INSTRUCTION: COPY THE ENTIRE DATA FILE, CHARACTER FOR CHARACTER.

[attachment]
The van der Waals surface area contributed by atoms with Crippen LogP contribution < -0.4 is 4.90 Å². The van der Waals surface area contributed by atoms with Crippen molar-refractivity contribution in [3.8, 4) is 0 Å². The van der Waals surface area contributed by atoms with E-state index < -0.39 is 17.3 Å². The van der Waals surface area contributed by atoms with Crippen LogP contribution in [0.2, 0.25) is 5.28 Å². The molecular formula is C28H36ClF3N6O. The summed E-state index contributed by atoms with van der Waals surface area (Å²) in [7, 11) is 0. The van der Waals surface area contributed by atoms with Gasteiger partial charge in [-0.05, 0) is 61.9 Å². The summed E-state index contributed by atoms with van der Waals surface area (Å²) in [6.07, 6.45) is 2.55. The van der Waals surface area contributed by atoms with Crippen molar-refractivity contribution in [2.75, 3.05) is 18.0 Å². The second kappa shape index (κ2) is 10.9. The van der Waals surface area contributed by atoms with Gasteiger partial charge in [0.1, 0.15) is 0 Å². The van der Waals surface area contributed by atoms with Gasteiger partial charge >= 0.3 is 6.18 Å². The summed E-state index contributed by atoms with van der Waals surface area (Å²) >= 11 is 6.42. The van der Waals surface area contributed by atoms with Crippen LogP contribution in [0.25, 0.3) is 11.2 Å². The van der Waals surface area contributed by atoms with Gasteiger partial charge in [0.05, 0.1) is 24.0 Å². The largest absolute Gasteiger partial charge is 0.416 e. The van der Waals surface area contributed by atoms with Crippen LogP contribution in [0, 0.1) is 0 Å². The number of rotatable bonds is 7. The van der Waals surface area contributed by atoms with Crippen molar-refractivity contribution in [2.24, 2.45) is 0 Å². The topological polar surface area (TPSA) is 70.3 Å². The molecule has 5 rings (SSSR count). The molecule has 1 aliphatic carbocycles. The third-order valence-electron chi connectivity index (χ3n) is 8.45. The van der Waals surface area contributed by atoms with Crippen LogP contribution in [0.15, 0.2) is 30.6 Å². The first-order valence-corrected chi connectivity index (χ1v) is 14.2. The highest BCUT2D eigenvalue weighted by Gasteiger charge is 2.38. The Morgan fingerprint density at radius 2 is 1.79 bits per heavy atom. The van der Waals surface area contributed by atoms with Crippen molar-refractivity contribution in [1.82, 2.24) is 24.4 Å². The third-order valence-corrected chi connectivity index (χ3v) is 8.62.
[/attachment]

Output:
The van der Waals surface area contributed by atoms with Crippen LogP contribution < -0.4 is 4.90 Å². The van der Waals surface area contributed by atoms with Crippen molar-refractivity contribution in [3.8, 4) is 0 Å². The van der Waals surface area contributed by atoms with E-state index < -0.39 is 17.3 Å². The van der Waals surface area contributed by atoms with Crippen LogP contribution in [0.2, 0.25) is 5.28 Å². The molecular formula is C28H36ClF3N6O. The summed E-state index contributed by atoms with van der Waals surface area (Å²) in [7, 11) is 0. The van der Waals surface area contributed by atoms with Gasteiger partial charge in [-0.05, 0) is 61.9 Å². The summed E-state index contributed by atoms with van der Waals surface area (Å²) in [6.07, 6.45) is 2.55. The van der Waals surface area contributed by atoms with Crippen molar-refractivity contribution in [2.75, 3.05) is 18.0 Å². The second kappa shape index (κ2) is 10.9. The van der Waals surface area contributed by atoms with Gasteiger partial charge in [0.1, 0.15) is 0 Å². The van der Waals surface area contributed by atoms with Gasteiger partial charge >= 0.3 is 6.18 Å². The summed E-state index contributed by atoms with van der Waals surface area (Å²) >= 11 is 6.42. The van der Waals surface area contributed by atoms with Crippen LogP contribution in [0.25, 0.3) is 11.2 Å². The van der Waals surface area contributed by atoms with Gasteiger partial charge in [0.05, 0.1) is 24.0 Å². The largest absolute Gasteiger partial charge is 0.416 e. The van der Waals surface area contributed by atoms with Crippen LogP contribution in [0, 0.1) is 0 Å². The number of rotatable bonds is 7. The van der Waals surface area contributed by atoms with Crippen molar-refractivity contribution in [2.24, 2.45) is 0 Å². The topological polar surface area (TPSA) is 70.3 Å². The molecule has 5 rings (SSSR count). The molecule has 1 aliphatic carbocycles. The third-order valence-electron chi connectivity index (χ3n) is 8.45. The van der Waals surface area contributed by atoms with Crippen LogP contribution in [0.15, 0.2) is 30.6 Å². The first-order valence-corrected chi connectivity index (χ1v) is 14.2. The highest BCUT2D eigenvalue weighted by Gasteiger charge is 2.38. The Morgan fingerprint density at radius 2 is 1.79 bits per heavy atom. The van der Waals surface area contributed by atoms with Crippen molar-refractivity contribution in [1.82, 2.24) is 24.4 Å². The third-order valence-corrected chi connectivity index (χ3v) is 8.62.